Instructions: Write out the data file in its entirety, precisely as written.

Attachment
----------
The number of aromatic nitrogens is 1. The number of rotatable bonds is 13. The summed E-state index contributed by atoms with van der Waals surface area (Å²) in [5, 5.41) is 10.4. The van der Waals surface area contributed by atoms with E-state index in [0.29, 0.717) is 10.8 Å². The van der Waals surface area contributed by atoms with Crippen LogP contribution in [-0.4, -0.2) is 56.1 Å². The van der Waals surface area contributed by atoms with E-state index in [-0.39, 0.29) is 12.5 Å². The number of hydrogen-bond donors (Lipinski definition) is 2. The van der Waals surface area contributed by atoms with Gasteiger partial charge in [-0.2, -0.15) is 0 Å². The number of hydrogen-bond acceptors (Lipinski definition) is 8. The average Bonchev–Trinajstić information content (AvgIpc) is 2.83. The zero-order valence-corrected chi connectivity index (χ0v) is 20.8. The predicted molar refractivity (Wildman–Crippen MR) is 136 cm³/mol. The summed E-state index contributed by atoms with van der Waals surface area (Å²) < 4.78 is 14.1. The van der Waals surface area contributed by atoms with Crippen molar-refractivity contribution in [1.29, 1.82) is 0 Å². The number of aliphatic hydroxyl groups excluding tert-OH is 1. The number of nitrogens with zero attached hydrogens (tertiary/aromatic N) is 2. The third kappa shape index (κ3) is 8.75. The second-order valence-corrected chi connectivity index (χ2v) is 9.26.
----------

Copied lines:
The number of aromatic nitrogens is 1. The number of rotatable bonds is 13. The summed E-state index contributed by atoms with van der Waals surface area (Å²) in [5, 5.41) is 10.4. The van der Waals surface area contributed by atoms with E-state index in [0.29, 0.717) is 10.8 Å². The van der Waals surface area contributed by atoms with Crippen LogP contribution in [-0.4, -0.2) is 56.1 Å². The van der Waals surface area contributed by atoms with E-state index in [-0.39, 0.29) is 12.5 Å². The number of hydrogen-bond donors (Lipinski definition) is 2. The van der Waals surface area contributed by atoms with Gasteiger partial charge in [-0.2, -0.15) is 0 Å². The number of hydrogen-bond acceptors (Lipinski definition) is 8. The average Bonchev–Trinajstić information content (AvgIpc) is 2.83. The zero-order valence-corrected chi connectivity index (χ0v) is 20.8. The predicted molar refractivity (Wildman–Crippen MR) is 136 cm³/mol. The summed E-state index contributed by atoms with van der Waals surface area (Å²) < 4.78 is 14.1. The van der Waals surface area contributed by atoms with Crippen molar-refractivity contribution in [1.29, 1.82) is 0 Å². The number of aliphatic hydroxyl groups excluding tert-OH is 1. The number of nitrogens with zero attached hydrogens (tertiary/aromatic N) is 2. The third kappa shape index (κ3) is 8.75. The second-order valence-corrected chi connectivity index (χ2v) is 9.26.